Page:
In the year 1929, villagers petitioned to the Secretary of State to change the name to “Dixmoor” since the Dixie highway cut straight through their community. In the year 1930, sewers, street lights, electricity and water services were provided. The community now thrived as many residents were employed by the many industrial metal factories in nearby Harvey including Anchor Harvey Components as an example.

In the year 1953, construction began on a new subdivision called “Forest Manor” which was opened up for residency in the year 1954. This community now had its first African American residents in this subdivision. This subdivision is the area bounded by 141st Street on the north, 144th Street on the south, Marshfield Avenue to Ashland Avenue on the east and Hoyne Avenue to Harvey Avenue on the west. Unlike other communities across Chicagoland Dixmoor was more welcoming of having black neighbors. Much of the racial strife mainly came from nearby Harvey.

The first racial incident was the Gin Bottle Riots of 1964 (pictured below) that occurred on August 16, 1964 when police arrested Blondella Woods for stealing a bottle of gin from Foremost Liquors (pictured below) at 2240 147 th Street in Dixmoor. There were claims that the store owner Michael Lapota beat the woman for stealing from the store because she was black but Lapota said he struggled with the woman because she would not let go of the liquor bottle. 400 protesters then showed up at 11 A.M. on August the 16 th to protest the incident because they felt the liquor store owner should have been arrested as well. By 8 P.M. the protest turned violent as protesters began smashing windows of the store, burning nearby buildings then began hiding in the bushes and between houses as they hurled bricks and stones at passing cars that were driven by white people which lead to 37 injuries. The police arrested 25 people involved in the incident and needed 225 police officers to stop the rioting that was not put down until 2 A.M. (Chicago Tribune Page 1 August 17, 1964).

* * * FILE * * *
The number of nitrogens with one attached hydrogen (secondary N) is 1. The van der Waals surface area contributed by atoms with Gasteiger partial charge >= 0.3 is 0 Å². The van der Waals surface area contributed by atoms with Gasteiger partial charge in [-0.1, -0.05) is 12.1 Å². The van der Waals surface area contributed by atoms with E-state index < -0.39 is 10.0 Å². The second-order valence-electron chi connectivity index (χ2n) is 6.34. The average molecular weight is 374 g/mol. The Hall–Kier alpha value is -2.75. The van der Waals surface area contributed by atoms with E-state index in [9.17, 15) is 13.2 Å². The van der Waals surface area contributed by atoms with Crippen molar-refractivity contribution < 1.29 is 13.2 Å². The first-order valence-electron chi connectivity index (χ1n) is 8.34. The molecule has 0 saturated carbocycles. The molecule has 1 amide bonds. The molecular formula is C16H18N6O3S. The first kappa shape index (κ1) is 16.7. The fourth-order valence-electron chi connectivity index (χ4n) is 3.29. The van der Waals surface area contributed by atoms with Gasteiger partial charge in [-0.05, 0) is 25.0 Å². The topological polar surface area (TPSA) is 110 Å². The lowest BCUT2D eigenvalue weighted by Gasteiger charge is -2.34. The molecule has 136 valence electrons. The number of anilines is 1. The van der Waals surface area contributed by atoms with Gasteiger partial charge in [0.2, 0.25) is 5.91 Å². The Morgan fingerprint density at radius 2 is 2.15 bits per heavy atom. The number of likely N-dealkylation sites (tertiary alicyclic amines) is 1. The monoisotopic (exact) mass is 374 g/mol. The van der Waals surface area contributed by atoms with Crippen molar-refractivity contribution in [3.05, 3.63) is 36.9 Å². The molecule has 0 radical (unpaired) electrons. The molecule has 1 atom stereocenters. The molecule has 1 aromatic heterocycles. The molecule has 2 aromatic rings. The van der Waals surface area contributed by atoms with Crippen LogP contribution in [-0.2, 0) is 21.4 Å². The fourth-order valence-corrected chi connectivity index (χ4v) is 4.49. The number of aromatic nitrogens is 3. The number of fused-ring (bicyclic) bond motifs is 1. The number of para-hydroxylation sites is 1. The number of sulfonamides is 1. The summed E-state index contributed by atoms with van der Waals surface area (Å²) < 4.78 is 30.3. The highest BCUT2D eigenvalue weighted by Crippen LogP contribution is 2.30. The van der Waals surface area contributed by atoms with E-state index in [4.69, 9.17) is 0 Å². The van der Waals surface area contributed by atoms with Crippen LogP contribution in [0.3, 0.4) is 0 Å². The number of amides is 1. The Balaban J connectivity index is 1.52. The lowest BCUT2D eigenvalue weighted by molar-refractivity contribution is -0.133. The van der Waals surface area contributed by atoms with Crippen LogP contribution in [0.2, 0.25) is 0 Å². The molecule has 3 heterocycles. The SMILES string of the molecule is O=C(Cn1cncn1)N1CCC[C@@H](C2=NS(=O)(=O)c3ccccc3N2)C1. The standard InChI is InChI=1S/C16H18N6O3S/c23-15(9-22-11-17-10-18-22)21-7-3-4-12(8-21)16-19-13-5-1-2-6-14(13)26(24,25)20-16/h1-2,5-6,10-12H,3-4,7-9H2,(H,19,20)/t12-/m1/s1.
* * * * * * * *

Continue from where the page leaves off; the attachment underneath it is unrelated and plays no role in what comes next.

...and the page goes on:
Gin Bottle Riots of 1964 Foremost Liquors /> August 24, 1964 article detailing the Gin Bottle riots July 25, 1965 article about troubled boys and seeming gang activity in these suburbs

Besides the gin bottle riot of 1964 Dixmoor became a mixed race community without racial strife as most residents of the small town had in common that they were a part of the lower income scale and all a part of a high rate of poverty.

I am not positive if the Blackstone Rangers were involved in the Gin Bottle riots but I don’t doubt it because this was the year that the Rangers infiltrated the south suburbs. The Blackstone Rangers arrived in the Harvey Dixmoor area because of the racial strife between blacks and whites as whites in Harvey didn’t want blacks moving in as the community was changing color. A race war was about to be brewing and the Rangers were there to guide young black youths to fight back, especially a group called the “Black Elephants.” The founder of the south suburban Rangers and the Harvey Dixmoor Ranger founder/leader was 15 year old Jerome “General Jake” Crowder. These Rangers took on the name of “Harvey Dixmoor Rangers.”